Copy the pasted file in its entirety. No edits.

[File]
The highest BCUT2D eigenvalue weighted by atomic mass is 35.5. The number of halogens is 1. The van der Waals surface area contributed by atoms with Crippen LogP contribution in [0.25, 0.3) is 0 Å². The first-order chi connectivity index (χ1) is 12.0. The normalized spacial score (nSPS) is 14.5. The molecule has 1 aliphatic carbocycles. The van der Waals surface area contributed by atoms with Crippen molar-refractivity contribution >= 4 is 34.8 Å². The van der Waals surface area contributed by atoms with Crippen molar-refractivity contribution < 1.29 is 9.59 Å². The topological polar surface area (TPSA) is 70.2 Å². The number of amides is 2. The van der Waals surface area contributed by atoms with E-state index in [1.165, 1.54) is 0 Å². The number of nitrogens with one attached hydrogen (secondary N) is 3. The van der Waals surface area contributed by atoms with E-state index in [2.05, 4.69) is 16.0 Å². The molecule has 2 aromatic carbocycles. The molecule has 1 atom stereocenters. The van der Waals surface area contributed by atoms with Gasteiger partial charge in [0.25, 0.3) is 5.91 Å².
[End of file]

The highest BCUT2D eigenvalue weighted by atomic mass is 35.5. The number of halogens is 1. The van der Waals surface area contributed by atoms with Crippen LogP contribution in [0.25, 0.3) is 0 Å². The first-order chi connectivity index (χ1) is 12.0. The normalized spacial score (nSPS) is 14.5. The molecule has 1 aliphatic carbocycles. The van der Waals surface area contributed by atoms with Crippen molar-refractivity contribution >= 4 is 34.8 Å². The van der Waals surface area contributed by atoms with Crippen molar-refractivity contribution < 1.29 is 9.59 Å². The topological polar surface area (TPSA) is 70.2 Å². The number of amides is 2. The van der Waals surface area contributed by atoms with E-state index in [1.165, 1.54) is 0 Å². The number of nitrogens with one attached hydrogen (secondary N) is 3. The van der Waals surface area contributed by atoms with E-state index in [2.05, 4.69) is 16.0 Å². The molecule has 2 aromatic carbocycles. The molecule has 1 atom stereocenters. The van der Waals surface area contributed by atoms with Gasteiger partial charge in [0.25, 0.3) is 5.91 Å².